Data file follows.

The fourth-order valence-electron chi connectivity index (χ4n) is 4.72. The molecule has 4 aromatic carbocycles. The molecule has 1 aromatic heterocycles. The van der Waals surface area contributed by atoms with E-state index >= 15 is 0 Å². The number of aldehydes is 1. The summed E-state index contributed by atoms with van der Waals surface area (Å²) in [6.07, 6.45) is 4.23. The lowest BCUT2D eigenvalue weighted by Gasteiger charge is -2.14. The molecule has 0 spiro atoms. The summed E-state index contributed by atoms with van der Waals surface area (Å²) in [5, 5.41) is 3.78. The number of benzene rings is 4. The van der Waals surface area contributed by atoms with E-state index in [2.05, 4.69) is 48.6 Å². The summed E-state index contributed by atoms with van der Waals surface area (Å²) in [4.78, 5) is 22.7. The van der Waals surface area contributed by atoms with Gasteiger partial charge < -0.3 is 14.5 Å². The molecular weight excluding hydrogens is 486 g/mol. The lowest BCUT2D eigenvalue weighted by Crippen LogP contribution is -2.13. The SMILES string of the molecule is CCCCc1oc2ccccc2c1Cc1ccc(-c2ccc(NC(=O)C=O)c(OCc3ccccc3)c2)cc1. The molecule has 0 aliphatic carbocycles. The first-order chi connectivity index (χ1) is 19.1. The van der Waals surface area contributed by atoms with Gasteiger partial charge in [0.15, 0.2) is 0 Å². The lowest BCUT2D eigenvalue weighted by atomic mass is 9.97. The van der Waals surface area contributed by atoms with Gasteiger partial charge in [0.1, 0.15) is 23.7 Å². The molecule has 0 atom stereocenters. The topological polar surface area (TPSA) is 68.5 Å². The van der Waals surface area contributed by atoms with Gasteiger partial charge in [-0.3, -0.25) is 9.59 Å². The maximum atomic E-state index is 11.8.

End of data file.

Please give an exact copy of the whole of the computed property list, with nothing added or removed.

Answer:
The fourth-order valence-electron chi connectivity index (χ4n) is 4.72. The molecule has 4 aromatic carbocycles. The molecule has 1 aromatic heterocycles. The van der Waals surface area contributed by atoms with E-state index >= 15 is 0 Å². The number of aldehydes is 1. The summed E-state index contributed by atoms with van der Waals surface area (Å²) in [6.07, 6.45) is 4.23. The lowest BCUT2D eigenvalue weighted by Gasteiger charge is -2.14. The molecule has 0 spiro atoms. The summed E-state index contributed by atoms with van der Waals surface area (Å²) in [5, 5.41) is 3.78. The number of benzene rings is 4. The van der Waals surface area contributed by atoms with E-state index in [2.05, 4.69) is 48.6 Å². The summed E-state index contributed by atoms with van der Waals surface area (Å²) in [4.78, 5) is 22.7. The van der Waals surface area contributed by atoms with Gasteiger partial charge < -0.3 is 14.5 Å². The molecular weight excluding hydrogens is 486 g/mol. The lowest BCUT2D eigenvalue weighted by Crippen LogP contribution is -2.13. The SMILES string of the molecule is CCCCc1oc2ccccc2c1Cc1ccc(-c2ccc(NC(=O)C=O)c(OCc3ccccc3)c2)cc1. The molecule has 0 aliphatic carbocycles. The first-order chi connectivity index (χ1) is 19.1. The van der Waals surface area contributed by atoms with Gasteiger partial charge in [0.15, 0.2) is 0 Å². The lowest BCUT2D eigenvalue weighted by atomic mass is 9.97. The van der Waals surface area contributed by atoms with Gasteiger partial charge in [0.1, 0.15) is 23.7 Å². The molecule has 0 atom stereocenters. The topological polar surface area (TPSA) is 68.5 Å². The van der Waals surface area contributed by atoms with Gasteiger partial charge in [-0.3, -0.25) is 9.59 Å². The maximum atomic E-state index is 11.8.